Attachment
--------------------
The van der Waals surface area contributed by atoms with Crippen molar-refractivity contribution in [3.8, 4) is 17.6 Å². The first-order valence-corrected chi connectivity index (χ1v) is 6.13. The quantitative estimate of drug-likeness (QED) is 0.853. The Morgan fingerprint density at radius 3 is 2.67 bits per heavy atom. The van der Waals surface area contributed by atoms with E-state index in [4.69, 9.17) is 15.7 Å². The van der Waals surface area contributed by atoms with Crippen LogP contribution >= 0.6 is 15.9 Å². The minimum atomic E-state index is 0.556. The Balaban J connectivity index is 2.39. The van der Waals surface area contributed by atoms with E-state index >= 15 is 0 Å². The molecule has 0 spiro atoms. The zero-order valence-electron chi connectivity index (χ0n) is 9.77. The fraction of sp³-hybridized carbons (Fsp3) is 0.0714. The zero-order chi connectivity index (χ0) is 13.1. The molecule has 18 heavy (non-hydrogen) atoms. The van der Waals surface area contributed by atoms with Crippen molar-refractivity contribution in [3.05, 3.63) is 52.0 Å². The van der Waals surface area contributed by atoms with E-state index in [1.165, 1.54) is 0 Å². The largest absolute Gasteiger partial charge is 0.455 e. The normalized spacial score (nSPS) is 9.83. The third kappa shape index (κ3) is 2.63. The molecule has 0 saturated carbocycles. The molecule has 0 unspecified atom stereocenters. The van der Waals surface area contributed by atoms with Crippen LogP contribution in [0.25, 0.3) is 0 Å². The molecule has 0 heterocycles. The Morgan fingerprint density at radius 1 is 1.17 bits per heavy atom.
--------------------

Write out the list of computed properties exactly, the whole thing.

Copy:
The van der Waals surface area contributed by atoms with Crippen molar-refractivity contribution in [3.8, 4) is 17.6 Å². The first-order valence-corrected chi connectivity index (χ1v) is 6.13. The quantitative estimate of drug-likeness (QED) is 0.853. The Morgan fingerprint density at radius 3 is 2.67 bits per heavy atom. The van der Waals surface area contributed by atoms with E-state index in [4.69, 9.17) is 15.7 Å². The van der Waals surface area contributed by atoms with Crippen LogP contribution >= 0.6 is 15.9 Å². The minimum atomic E-state index is 0.556. The Balaban J connectivity index is 2.39. The van der Waals surface area contributed by atoms with E-state index >= 15 is 0 Å². The molecule has 0 spiro atoms. The zero-order valence-electron chi connectivity index (χ0n) is 9.77. The fraction of sp³-hybridized carbons (Fsp3) is 0.0714. The zero-order chi connectivity index (χ0) is 13.1. The molecule has 18 heavy (non-hydrogen) atoms. The van der Waals surface area contributed by atoms with Crippen molar-refractivity contribution in [3.05, 3.63) is 52.0 Å². The van der Waals surface area contributed by atoms with E-state index in [1.165, 1.54) is 0 Å². The largest absolute Gasteiger partial charge is 0.455 e. The normalized spacial score (nSPS) is 9.83. The third kappa shape index (κ3) is 2.63. The molecule has 0 saturated carbocycles. The molecule has 0 unspecified atom stereocenters. The van der Waals surface area contributed by atoms with Crippen LogP contribution in [0.25, 0.3) is 0 Å². The molecule has 0 heterocycles. The Morgan fingerprint density at radius 1 is 1.17 bits per heavy atom.